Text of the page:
Had the circus act known as Dwight Howard been the main event of a different season, Brooklyn would be the team to watch, but they fit in nicely as the #2 team with the most to prove.



Amidst the headlines of Dwight Howard joining Houston, the Celtics moving to Brooklyn, and Andrew Bynum completely jumping ship, Detroit has quietly put together a pretty strong lineup themselves. Point guards Brandon Jennings and Chauncey Billups have joined a roster of giants that includes Greg Monroe, Andre Drummond and newly acquired Josh Smith. Despite the league becoming more of a guard oriented league, size is a huge component to winning championships. Other than the two time defending champion Miami Heat, each of the last champions dating back to the David Robinson Spurs have had multiple talented giants in the paint (The champions before them were Jordan’s Bulls and then the list begins again). The Pistons have a stretch wing in Smith and young studs in the paint with Monroe and Drummond and Charlie Villanueva, when healthy, off the bench.

Also, Brandon Jennings should be able to elevate his game further with through the mentorship relationship he’ll have with veteran guard Chauncey Billups, who is still more than capable of stepping up to hit the big shot, and also Rodney Stuckey to provide another guard presence.

Detroit’s bench isn’t stellar, but they have serviceable players such as Will Bynum, Kyle Singler and Josh Harrellson, and also a rookie shooter in Kentavious Caldwell-Pope.

Brandon Jennings and Josh Smith, having both spent their last few seasons on teams going nowhere and relocating with a big paycheck, will step onto the court with huge expectations, thus why they’re number 3 on the list of paper teams that have the most to prove.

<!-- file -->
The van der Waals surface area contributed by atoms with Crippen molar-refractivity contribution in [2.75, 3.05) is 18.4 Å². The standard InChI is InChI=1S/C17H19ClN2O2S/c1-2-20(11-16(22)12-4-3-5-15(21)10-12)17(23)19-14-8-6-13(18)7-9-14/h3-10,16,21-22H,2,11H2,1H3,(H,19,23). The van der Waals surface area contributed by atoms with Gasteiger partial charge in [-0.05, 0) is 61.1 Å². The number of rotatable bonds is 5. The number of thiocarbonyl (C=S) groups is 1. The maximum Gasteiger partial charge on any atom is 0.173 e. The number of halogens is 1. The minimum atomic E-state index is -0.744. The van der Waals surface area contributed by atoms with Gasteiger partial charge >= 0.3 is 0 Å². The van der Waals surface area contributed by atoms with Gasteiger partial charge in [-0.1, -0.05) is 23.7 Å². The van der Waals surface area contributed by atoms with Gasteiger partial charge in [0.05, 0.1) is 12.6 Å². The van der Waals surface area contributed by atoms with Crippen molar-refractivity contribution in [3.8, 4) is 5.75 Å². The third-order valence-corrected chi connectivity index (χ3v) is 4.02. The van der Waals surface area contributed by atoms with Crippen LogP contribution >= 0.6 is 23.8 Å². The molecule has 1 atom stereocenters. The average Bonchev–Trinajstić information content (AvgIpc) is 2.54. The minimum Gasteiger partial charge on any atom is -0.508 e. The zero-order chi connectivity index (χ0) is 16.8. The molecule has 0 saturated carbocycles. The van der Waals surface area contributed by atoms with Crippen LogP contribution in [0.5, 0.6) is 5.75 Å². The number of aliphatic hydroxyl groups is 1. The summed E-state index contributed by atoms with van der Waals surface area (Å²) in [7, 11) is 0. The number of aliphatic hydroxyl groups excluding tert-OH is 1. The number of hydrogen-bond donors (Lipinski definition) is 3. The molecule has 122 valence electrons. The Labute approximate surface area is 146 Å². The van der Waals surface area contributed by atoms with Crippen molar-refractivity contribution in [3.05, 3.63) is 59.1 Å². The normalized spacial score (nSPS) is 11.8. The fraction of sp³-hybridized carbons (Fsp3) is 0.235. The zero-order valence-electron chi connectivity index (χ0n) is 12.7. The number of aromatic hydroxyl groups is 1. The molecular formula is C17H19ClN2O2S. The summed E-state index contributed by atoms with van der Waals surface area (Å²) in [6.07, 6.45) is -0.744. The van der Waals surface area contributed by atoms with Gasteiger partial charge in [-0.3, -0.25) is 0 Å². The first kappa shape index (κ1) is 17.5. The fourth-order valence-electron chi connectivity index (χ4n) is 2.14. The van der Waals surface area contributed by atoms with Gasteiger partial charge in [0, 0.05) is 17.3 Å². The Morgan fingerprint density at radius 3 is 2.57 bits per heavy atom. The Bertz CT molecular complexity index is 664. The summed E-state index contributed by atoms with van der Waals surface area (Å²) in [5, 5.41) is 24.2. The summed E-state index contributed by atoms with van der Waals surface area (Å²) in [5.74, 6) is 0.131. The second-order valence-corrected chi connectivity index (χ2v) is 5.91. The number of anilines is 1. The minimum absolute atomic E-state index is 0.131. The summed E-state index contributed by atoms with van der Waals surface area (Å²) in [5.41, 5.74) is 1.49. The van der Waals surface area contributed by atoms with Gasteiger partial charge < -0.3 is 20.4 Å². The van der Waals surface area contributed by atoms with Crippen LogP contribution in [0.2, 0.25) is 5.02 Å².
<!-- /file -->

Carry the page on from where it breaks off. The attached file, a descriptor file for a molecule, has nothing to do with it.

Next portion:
The Cleveland Cavaliers benefit from their youth in that they won’t be heavily critiqued immediately. However, Kyrie Irving is on the brink of becoming an elite point guard and Andrew Bynum is soon to return from an injury that had him miss his entire (one season) tenure as a Philadelphia 76er. In addition, they acquired rookie Anthony Bennett in this year’s draft who will join Tristan Thompson, Dion Waiters, and Tyler Zeller as the team’s young studs. Jarrett Jack will be a solid contributor off the bench, as he displayed last season for the Golden State Warriors as will C.J. Miles.

Bynum, when healthy, is one of, if not the, best centers in the NBA. He can play both ends of the floor and is a demanding presence in the paint. He will look to build on his legacy as he reunites with former coach Mike Brown and joins All Star guard Irving, hoping to recreate a classic inside-outside game in Cleveland.

Cleveland is young, unpredictable, and still flawed and Bynum is being eased back into the lineup, so expectations should be reasonable for them, at least in the immediate future. However, they have a roster that can make some noise in their division and in the conference too. They look good on paper, but they have much to prove.


(Honorable Mention)


The Pelicans have a nice young nucleus forming around marquee 2012 draft pick Anthony Davis. They acquired All Star Jrue Holiday from Philadelphia, former Rookie of the Year Tyreke Evans from Sacramento (sheds tear), and already have Eric Gordon, Al-Farouq Aminu, and sharpshooter Ryan Anderson in the constant rotation. They’re still young and need to grow together, but they look to improve, especially at the point guard position. They’re not the deepest team around, but having a player like Evans off the bench, with the ability to play three positions, makes the lineup combinations endless for New Orleans. It pains me to see Evans come off the bench, but he may actually flourish in that role, similarly to James Harden pre-Houston. Anthony Davis continues to improve and Jrue Holiday should improve in all areas with better players around him.

I don’t expect a playoff turnaround, but New Orleans has a nice young roster with some major acquisitions that could have them making a little bit of noise out west.


Tags: Brooklyn Nets Cleveland Cavaliers Detroit Pistons Houston Rockets NBA NBA Offseason New Orleans Pelicans